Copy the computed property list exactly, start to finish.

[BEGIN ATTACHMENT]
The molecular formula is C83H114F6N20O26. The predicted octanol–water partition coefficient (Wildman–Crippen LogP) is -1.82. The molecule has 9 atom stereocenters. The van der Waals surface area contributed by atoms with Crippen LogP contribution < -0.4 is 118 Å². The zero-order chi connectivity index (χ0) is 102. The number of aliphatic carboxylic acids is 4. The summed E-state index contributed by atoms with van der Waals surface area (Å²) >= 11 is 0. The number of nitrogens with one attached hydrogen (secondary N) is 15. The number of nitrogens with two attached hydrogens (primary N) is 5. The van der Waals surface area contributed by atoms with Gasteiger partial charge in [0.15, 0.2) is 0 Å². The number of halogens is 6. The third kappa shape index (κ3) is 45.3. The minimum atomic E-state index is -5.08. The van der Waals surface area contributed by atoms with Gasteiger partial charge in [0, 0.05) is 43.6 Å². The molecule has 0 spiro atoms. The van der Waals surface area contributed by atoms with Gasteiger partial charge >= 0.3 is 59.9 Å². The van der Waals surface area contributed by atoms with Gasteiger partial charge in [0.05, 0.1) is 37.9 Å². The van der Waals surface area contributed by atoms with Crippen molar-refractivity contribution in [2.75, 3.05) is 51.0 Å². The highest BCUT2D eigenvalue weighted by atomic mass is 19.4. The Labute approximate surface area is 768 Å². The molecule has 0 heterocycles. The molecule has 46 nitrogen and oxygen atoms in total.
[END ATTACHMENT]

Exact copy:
The molecular formula is C83H114F6N20O26. The predicted octanol–water partition coefficient (Wildman–Crippen LogP) is -1.82. The molecule has 9 atom stereocenters. The van der Waals surface area contributed by atoms with Crippen LogP contribution < -0.4 is 118 Å². The zero-order chi connectivity index (χ0) is 102. The number of aliphatic carboxylic acids is 4. The summed E-state index contributed by atoms with van der Waals surface area (Å²) >= 11 is 0. The number of nitrogens with one attached hydrogen (secondary N) is 15. The number of nitrogens with two attached hydrogens (primary N) is 5. The van der Waals surface area contributed by atoms with Gasteiger partial charge in [0.15, 0.2) is 0 Å². The number of halogens is 6. The third kappa shape index (κ3) is 45.3. The minimum atomic E-state index is -5.08. The van der Waals surface area contributed by atoms with Gasteiger partial charge in [0, 0.05) is 43.6 Å². The molecule has 0 spiro atoms. The van der Waals surface area contributed by atoms with Gasteiger partial charge >= 0.3 is 59.9 Å². The van der Waals surface area contributed by atoms with Gasteiger partial charge in [0.05, 0.1) is 37.9 Å². The van der Waals surface area contributed by atoms with Crippen molar-refractivity contribution in [2.75, 3.05) is 51.0 Å². The highest BCUT2D eigenvalue weighted by atomic mass is 19.4. The Labute approximate surface area is 768 Å². The molecule has 0 heterocycles. The molecule has 46 nitrogen and oxygen atoms in total.